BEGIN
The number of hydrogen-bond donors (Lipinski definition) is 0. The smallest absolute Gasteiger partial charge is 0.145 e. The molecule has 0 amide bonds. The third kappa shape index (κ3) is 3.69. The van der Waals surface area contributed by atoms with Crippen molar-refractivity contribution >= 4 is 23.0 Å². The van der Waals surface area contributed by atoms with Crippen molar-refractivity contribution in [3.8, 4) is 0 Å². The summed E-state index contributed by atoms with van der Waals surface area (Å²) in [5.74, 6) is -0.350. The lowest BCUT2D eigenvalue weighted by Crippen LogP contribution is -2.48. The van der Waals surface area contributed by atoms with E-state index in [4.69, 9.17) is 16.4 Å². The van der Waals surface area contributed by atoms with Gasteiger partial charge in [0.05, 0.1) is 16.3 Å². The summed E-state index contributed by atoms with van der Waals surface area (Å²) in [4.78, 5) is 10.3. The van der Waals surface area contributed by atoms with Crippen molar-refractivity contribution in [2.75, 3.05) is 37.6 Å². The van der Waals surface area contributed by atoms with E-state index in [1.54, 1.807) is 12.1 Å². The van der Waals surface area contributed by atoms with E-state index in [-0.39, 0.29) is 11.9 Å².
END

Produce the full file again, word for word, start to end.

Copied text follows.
The number of hydrogen-bond donors (Lipinski definition) is 0. The smallest absolute Gasteiger partial charge is 0.145 e. The molecule has 0 amide bonds. The third kappa shape index (κ3) is 3.69. The van der Waals surface area contributed by atoms with Crippen molar-refractivity contribution >= 4 is 23.0 Å². The van der Waals surface area contributed by atoms with Crippen molar-refractivity contribution in [3.8, 4) is 0 Å². The summed E-state index contributed by atoms with van der Waals surface area (Å²) in [5.74, 6) is -0.350. The lowest BCUT2D eigenvalue weighted by Crippen LogP contribution is -2.48. The van der Waals surface area contributed by atoms with E-state index in [4.69, 9.17) is 16.4 Å². The van der Waals surface area contributed by atoms with Gasteiger partial charge in [0.05, 0.1) is 16.3 Å². The summed E-state index contributed by atoms with van der Waals surface area (Å²) in [4.78, 5) is 10.3. The van der Waals surface area contributed by atoms with Crippen molar-refractivity contribution in [2.75, 3.05) is 37.6 Å². The van der Waals surface area contributed by atoms with E-state index in [1.54, 1.807) is 12.1 Å². The van der Waals surface area contributed by atoms with E-state index in [-0.39, 0.29) is 11.9 Å².